Looking for inspiration on innovation and entrepreneurship? Here’s the source!


innovation and entrepreneurship

One of the most enjoyable parts of my job is spending time with people looking to follow their dream and start new businesses. And time after time, I refer to what I learned in one single book: Innovation and Entrepreneurship by Peter Drucker.

peter_druckerPeter Drucker may be the most revered business leader and author in history. He has written some of the most inspirational and influential books in the field and while Innovation and Entrepreneurship is not his best-known book, it is a resource I have re-read many times in my career.

The book is also special to me because I took classes from Dr. Drucker when I was in graduate school in Los Angeles. At the peak of his intellectual powers even in his 80s, he would sit on the front edge of his desk every Saturday morning and lecture for three hours on his books, including this one. Over three years, I learned a lifetime of lessons from him that I use each day.

If you are passionate about innovation and entrepreneurship, here are three major lessons you can take away from this seminal book:

The mechanics of the entrepreneurial economy

Although this book was written in 1985, Dr. Drucker correctly predicted the rise of an entrepreneurial economy based on technological shifts and rapid innovation. While the world was still transitioning to a service economy, Drucker was already thinking ahead to an economy fueled by entrepreneurs.

An interesting insight is that technology doesn’t just change a marketplace — it also changes attitudes, behaviors, and organizations. An idea provokes much greater ripples than just a new product.

He said that companies that are not in a constant state of renewal — and prepared to continuously jettison out-moded products — are vulnerable.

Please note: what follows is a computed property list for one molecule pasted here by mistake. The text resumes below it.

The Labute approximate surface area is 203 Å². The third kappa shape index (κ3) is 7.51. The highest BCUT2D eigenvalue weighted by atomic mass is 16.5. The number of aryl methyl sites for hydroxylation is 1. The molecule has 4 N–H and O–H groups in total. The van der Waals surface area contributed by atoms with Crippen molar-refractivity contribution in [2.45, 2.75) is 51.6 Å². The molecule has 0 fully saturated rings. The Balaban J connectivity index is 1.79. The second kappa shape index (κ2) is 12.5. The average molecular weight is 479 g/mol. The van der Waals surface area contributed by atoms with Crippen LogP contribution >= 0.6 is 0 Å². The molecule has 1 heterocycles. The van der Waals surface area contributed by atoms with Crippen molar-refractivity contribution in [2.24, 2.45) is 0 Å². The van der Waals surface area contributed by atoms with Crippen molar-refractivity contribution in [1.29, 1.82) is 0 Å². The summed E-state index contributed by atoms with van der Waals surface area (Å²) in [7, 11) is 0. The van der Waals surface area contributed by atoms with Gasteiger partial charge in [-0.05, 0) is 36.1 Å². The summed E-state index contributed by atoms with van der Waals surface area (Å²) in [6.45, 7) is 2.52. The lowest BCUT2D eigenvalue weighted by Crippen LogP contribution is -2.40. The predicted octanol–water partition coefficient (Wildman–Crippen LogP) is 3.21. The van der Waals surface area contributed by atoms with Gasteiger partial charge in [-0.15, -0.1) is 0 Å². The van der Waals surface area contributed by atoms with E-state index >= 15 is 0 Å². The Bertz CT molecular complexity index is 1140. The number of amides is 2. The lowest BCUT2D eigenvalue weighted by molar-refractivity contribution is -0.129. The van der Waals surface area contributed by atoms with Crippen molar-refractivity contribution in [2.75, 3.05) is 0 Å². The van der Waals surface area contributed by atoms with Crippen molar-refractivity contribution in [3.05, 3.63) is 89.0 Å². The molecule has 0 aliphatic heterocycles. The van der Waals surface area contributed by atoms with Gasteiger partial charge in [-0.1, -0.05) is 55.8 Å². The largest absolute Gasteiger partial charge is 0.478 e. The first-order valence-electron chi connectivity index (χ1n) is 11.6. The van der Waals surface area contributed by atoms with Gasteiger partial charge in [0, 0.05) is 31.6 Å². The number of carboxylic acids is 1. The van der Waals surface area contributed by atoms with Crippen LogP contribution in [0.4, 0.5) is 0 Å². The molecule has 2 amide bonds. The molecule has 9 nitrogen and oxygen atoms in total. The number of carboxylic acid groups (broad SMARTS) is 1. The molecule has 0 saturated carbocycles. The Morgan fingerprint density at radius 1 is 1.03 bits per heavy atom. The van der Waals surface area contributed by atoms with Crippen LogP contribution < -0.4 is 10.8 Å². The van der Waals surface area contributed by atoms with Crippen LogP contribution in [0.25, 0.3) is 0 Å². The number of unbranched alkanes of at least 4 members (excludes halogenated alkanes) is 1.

Drucker adds that starting a business isn’t entrepreneurship if you are simply a “me too” copying something that already exists. He proposes many now famous ideas for discovering and occupying a niche.

Innovation is purposeful

Drucker explains that innovation isn’t a function of a wild-haired scientist yelling “eureka!” in his basement. Innovation is iterative, and that some of the world’s greatest products were simply better versions of something that existed before. He points out that the first versions usually fail and that the companies that iterate on those failures are most likely to succeed. Innovation is WORK!

He defines the seven source of entrepreneurial opportunity:

  1. The unexpected — An insight that occurs by an accidental discovery.
  2. Incongruity — When there is a gap between what you expect and what really is. Data can be a source of inspiration in this category.
  3. Filling a process need — Finding the “weak link” and finding a better way.
  4. Changes in industry structure — Epic changes like the Internet, globalization, and the collaborative economy are opportunities for innovation.
  5. Demographics — For example, shifts in age, education, and location are seeds for change.